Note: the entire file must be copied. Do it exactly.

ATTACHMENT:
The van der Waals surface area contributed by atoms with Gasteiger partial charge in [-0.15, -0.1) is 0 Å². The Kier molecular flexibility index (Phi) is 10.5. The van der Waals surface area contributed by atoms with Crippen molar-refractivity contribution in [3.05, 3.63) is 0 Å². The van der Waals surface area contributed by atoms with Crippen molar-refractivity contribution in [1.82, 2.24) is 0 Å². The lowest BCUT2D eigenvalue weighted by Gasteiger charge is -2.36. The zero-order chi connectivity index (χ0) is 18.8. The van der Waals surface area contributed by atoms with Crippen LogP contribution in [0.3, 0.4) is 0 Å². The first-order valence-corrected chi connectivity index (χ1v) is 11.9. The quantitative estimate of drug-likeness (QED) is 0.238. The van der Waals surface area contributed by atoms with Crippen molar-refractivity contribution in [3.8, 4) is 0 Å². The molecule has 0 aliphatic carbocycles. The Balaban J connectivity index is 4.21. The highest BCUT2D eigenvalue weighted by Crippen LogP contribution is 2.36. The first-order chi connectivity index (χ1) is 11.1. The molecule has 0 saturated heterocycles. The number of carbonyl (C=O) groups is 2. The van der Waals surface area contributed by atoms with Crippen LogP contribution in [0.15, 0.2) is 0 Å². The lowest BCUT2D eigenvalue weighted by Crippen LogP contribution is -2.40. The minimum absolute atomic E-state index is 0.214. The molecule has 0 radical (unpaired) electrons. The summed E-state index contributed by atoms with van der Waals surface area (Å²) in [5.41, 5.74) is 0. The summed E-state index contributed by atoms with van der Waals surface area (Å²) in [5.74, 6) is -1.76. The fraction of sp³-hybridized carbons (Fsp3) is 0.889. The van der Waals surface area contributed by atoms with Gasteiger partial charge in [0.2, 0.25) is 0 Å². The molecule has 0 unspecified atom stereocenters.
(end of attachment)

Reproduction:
The van der Waals surface area contributed by atoms with Gasteiger partial charge in [-0.15, -0.1) is 0 Å². The Kier molecular flexibility index (Phi) is 10.5. The van der Waals surface area contributed by atoms with Crippen molar-refractivity contribution in [3.05, 3.63) is 0 Å². The van der Waals surface area contributed by atoms with Crippen molar-refractivity contribution in [1.82, 2.24) is 0 Å². The lowest BCUT2D eigenvalue weighted by Gasteiger charge is -2.36. The zero-order chi connectivity index (χ0) is 18.8. The van der Waals surface area contributed by atoms with Crippen LogP contribution in [0.3, 0.4) is 0 Å². The first-order valence-corrected chi connectivity index (χ1v) is 11.9. The quantitative estimate of drug-likeness (QED) is 0.238. The van der Waals surface area contributed by atoms with Crippen molar-refractivity contribution in [3.8, 4) is 0 Å². The molecule has 0 aliphatic carbocycles. The Balaban J connectivity index is 4.21. The highest BCUT2D eigenvalue weighted by Crippen LogP contribution is 2.36. The first-order chi connectivity index (χ1) is 11.1. The molecule has 0 saturated heterocycles. The number of carbonyl (C=O) groups is 2. The van der Waals surface area contributed by atoms with Crippen LogP contribution in [0.15, 0.2) is 0 Å². The lowest BCUT2D eigenvalue weighted by Crippen LogP contribution is -2.40. The minimum absolute atomic E-state index is 0.214. The molecule has 0 radical (unpaired) electrons. The summed E-state index contributed by atoms with van der Waals surface area (Å²) in [5.41, 5.74) is 0. The summed E-state index contributed by atoms with van der Waals surface area (Å²) in [5.74, 6) is -1.76. The fraction of sp³-hybridized carbons (Fsp3) is 0.889. The van der Waals surface area contributed by atoms with Gasteiger partial charge in [0.2, 0.25) is 0 Å². The molecule has 0 unspecified atom stereocenters.